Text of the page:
I didn’t know Betty Fortino very well – certainly not as well as her family, friends, and colleagues. We spoke briefly every couple weeks when I was covering Waterford, but in addition to her being a reliable and friendly source on any number of issues during my few stints on that beat between 2006-07 and in 2010 before I became the assistant editor, she did something for me even more important: She helped me register to vote.
I had just moved back to Waterford from Alabama and started working before I even had everything in my apartment unpacked (although my voter registration card from Alabama was tacked to my fridge). So while I was out to pick up a Board of Trustees packet my first week back on the job, I pulled her aside as she was walking in the bullpen that is the Waterford Clerk’s Office. I re-introduced myself and we exchanged some pleasantries.
“Hey Betty, how have you been? Kirk from the Spinal Column.”
“I’ve been well, Kirk. I hope you are.”
“So, I’m back in the area and I need to re-register to vote here in Waterford again. Can you help me?”
“Of course. I’d be happy to help.”
So I re-registered, and within a few days, I had my Michigan voter registration proudly tacked to my Michigan fridge in my Michigan apartment with my Michigan-via-Nashville-via-Alabama cat (long story) chilling in my lap.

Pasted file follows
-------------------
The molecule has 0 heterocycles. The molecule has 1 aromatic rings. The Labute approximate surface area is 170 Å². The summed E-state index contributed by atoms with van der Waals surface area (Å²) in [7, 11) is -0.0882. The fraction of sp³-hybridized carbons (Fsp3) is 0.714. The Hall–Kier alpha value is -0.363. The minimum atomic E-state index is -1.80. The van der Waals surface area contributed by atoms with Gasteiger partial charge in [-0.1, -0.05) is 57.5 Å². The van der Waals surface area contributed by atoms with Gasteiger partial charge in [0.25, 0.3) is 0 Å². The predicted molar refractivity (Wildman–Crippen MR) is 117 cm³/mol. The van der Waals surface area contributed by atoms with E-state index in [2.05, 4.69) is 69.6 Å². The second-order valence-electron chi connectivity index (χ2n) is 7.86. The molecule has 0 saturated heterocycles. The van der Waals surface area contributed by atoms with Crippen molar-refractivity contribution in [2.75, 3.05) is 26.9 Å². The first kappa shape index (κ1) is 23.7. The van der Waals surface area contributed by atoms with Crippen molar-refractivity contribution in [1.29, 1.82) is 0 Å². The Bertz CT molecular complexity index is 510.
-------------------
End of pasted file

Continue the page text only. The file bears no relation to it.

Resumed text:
That was last June, about six weeks before the primary elections. I spent the evening that I got the card boning up on the candidates, literally making a list of pros and cons about each one I would be considering in the coming month-and-a-half. And pretty much a year to the day after I asked her to help me with re-registering to vote in Michigan, Betty passed away.
She was 75. She was diminutive in size but larger than life when it came to devoting herself to others. And by all accounts, she was doing what she loved when she helped me register again a year ago. And I’m sure somewhere, wherever that may be, Betty Fortino is helping others the exactly the same way she helped people here in Waterford and Oakland County, gracefully and generously assisting them through the turnstiles of wherever it is that everyone is going.
So there it is. Thanks, Betty, for all the work you’ve done over the years. My condolences to all who knew her, loved her, and called her a friend, colleague, or part of their family. She will be missed.